Proof of Concept Study of a Sucker Hemostatic Intra Uterine in Postpartum Hemorrhage After Abruptio Placenta Assisted (HEMOGYN)
|ClinicalTrials.gov Identifier: NCT01589744|
Recruitment Status : Terminated (Non adequation between the medical device and the study population)
First Posted : May 2, 2012
Last Update Posted : October 18, 2016
The postpartum hemorrhage (PPH) is the major complication of the delivery. In clinical practice, if after giving birth, the placenta is not expelled naturally, an active management should be triggered. Escalating therapy after obstetric maneuvers (placenta, uterus, examination of the birth canal), begins with uterotonic treatments for invasive treatments lead to embolization, vessel ligation and hysterectomy. However, the morbidity of these techniques and the desire to preserve fertility required to devise new therapeutic solutions, which have recently led to the development of an innovative medical device intrauterine hemostasis.
The postpartum haemorrhage are mainly the result of weak and bleeding from the surface corresponds to the placental insertion, which is no longer localized. With the innovative medical device, our main hypothesis is that the uterine walls will append to the walls of the cup after depressurization of the latter. The actuation of the suction cup will lead to aspiration of all sides of the uterus (it is mostly the anterior and posterior that are important). The suction cup is flexible to adapt to the size of the uterus in order to be placed and removed easily from the uterine cavity.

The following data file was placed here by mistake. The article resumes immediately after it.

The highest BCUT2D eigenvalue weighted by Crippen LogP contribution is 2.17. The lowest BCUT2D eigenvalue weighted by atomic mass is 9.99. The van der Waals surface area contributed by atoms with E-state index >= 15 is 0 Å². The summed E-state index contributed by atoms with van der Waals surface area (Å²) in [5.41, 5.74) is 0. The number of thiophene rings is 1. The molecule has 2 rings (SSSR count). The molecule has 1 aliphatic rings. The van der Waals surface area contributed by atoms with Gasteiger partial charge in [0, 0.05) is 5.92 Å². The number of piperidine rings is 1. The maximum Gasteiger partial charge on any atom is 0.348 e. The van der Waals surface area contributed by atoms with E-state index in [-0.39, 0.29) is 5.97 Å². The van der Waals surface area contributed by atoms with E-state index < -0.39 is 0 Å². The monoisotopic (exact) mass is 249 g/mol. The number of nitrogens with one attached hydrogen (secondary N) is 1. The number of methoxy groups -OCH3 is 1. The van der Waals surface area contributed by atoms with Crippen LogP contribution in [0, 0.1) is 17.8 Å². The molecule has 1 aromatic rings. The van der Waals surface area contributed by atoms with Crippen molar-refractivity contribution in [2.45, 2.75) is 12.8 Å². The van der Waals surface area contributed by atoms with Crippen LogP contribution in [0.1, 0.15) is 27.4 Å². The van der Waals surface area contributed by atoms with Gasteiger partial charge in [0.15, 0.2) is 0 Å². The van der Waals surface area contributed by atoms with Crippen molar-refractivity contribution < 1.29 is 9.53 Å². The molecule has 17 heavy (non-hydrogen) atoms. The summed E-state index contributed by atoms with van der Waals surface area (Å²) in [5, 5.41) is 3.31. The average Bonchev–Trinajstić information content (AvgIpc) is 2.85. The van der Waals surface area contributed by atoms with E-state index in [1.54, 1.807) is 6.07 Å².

|Condition or disease||Intervention/treatment||Phase|
|No Placental Abruption No Hemorrhage||Device: Suction cup Hemostatic Intra-Uterine, device not marked CE (not marketed)||Not Applicable|
|Study Type :||Interventional (Clinical Trial)|
|Actual Enrollment :||1 participants|
|Intervention Model:||Single Group Assignment|
|Masking:||None (Open Label)|
|Primary Purpose:||Health Services Research|
|Official Title:||Vacuum Device for Hemostasis in Obstetrics and Gynecology: Proof of Concept Study in the Post Partum Hemorrhage|
|Study Start Date :||July 2012|
|Actual Primary Completion Date :||March 2015|
|Actual Study Completion Date :||March 2015|
Experimental: Suction cup Hemostatic Intra-Uterin
The suction haemostatic cup will be positioned into the uterus, and the aim is to stop haemorrhage
Device: Suction cup Hemostatic Intra-Uterine, device not marked CE (not marketed)
The haemostatic intra-uterine suction-cup is introduced in uterus and a depressure in this device is applied. This medical device is used for 5 minutes at maximum.
- Number of participants for which there is a joining of the walls of the uterus around the suction cup after the depressurization. [ Time Frame: 18 month ]Comparison of ultrasound images before and after depression in the suction cup. The joining of tissues on the suction cup is characterized by a better visualization of posterior structures following the depressurization by eliminating air in the haemostatic intra-uterine suction cup.
- Number of participants for which the setting up of the suction cup in uterus is a successful. [ Time Frame: 18 month ]Qualification of success or failure of the setting up and score between 0 and 10 on a Visual,quantitative satisfaction scale.
- Number of participant for which there is a persistence of the joining walls of the uterus around the suction cup between 1 and 5 minutes at maximum after passage of the depression with Redon Drainobag®. [ Time Frame: 18 month ]
- Number of participants for which the withdrawal of the suction cup from the uterus is a successful. [ Time Frame: 18 month ]Qualification of success or failure of natural withdrawal of the suction cup and score between 0 and 10 on a visual, quantitative satisfaction scale.
To learn more about this study, you or your doctor may contact the study research staff using the contact information provided by the sponsor.
Please refer to this study by its ClinicalTrials.gov identifier (NCT number): NCT01589744
|University Hospital Grenoble|
|Principal Investigator:||Véronique Equy, MD||Clinic of Gynecology and Obstetrics, University Hospital Grenoble - France|